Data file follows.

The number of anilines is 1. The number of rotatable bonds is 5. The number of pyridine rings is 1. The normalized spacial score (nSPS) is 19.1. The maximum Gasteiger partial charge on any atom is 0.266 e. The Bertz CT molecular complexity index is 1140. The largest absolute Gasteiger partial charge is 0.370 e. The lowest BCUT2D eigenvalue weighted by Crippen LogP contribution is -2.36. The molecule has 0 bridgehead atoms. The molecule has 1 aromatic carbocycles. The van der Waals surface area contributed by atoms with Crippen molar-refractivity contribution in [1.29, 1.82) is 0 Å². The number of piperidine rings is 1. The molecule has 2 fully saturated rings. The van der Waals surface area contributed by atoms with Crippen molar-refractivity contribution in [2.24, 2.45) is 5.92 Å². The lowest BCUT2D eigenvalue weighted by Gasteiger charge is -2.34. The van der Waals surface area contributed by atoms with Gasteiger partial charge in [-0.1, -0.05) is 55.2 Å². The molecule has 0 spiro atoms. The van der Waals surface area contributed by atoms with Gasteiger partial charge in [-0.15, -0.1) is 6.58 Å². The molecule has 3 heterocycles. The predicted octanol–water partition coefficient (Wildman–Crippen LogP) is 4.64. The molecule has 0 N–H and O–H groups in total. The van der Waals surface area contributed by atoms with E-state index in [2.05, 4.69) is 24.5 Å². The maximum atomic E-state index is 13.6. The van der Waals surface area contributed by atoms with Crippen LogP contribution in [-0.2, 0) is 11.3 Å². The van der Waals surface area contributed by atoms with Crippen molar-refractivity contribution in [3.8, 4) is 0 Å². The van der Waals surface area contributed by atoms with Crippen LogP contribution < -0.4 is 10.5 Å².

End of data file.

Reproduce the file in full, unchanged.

The number of anilines is 1. The number of rotatable bonds is 5. The number of pyridine rings is 1. The normalized spacial score (nSPS) is 19.1. The maximum Gasteiger partial charge on any atom is 0.266 e. The Bertz CT molecular complexity index is 1140. The largest absolute Gasteiger partial charge is 0.370 e. The lowest BCUT2D eigenvalue weighted by Crippen LogP contribution is -2.36. The molecule has 0 bridgehead atoms. The molecule has 1 aromatic carbocycles. The van der Waals surface area contributed by atoms with Crippen molar-refractivity contribution in [1.29, 1.82) is 0 Å². The number of piperidine rings is 1. The molecule has 2 fully saturated rings. The van der Waals surface area contributed by atoms with Crippen molar-refractivity contribution in [2.24, 2.45) is 5.92 Å². The lowest BCUT2D eigenvalue weighted by Gasteiger charge is -2.34. The van der Waals surface area contributed by atoms with Gasteiger partial charge in [-0.1, -0.05) is 55.2 Å². The molecule has 0 spiro atoms. The van der Waals surface area contributed by atoms with Gasteiger partial charge in [-0.15, -0.1) is 6.58 Å². The molecule has 3 heterocycles. The predicted octanol–water partition coefficient (Wildman–Crippen LogP) is 4.64. The molecule has 0 N–H and O–H groups in total. The van der Waals surface area contributed by atoms with E-state index in [2.05, 4.69) is 24.5 Å². The maximum atomic E-state index is 13.6. The van der Waals surface area contributed by atoms with Crippen LogP contribution in [-0.2, 0) is 11.3 Å². The van der Waals surface area contributed by atoms with Crippen molar-refractivity contribution in [3.8, 4) is 0 Å². The van der Waals surface area contributed by atoms with Crippen LogP contribution < -0.4 is 10.5 Å².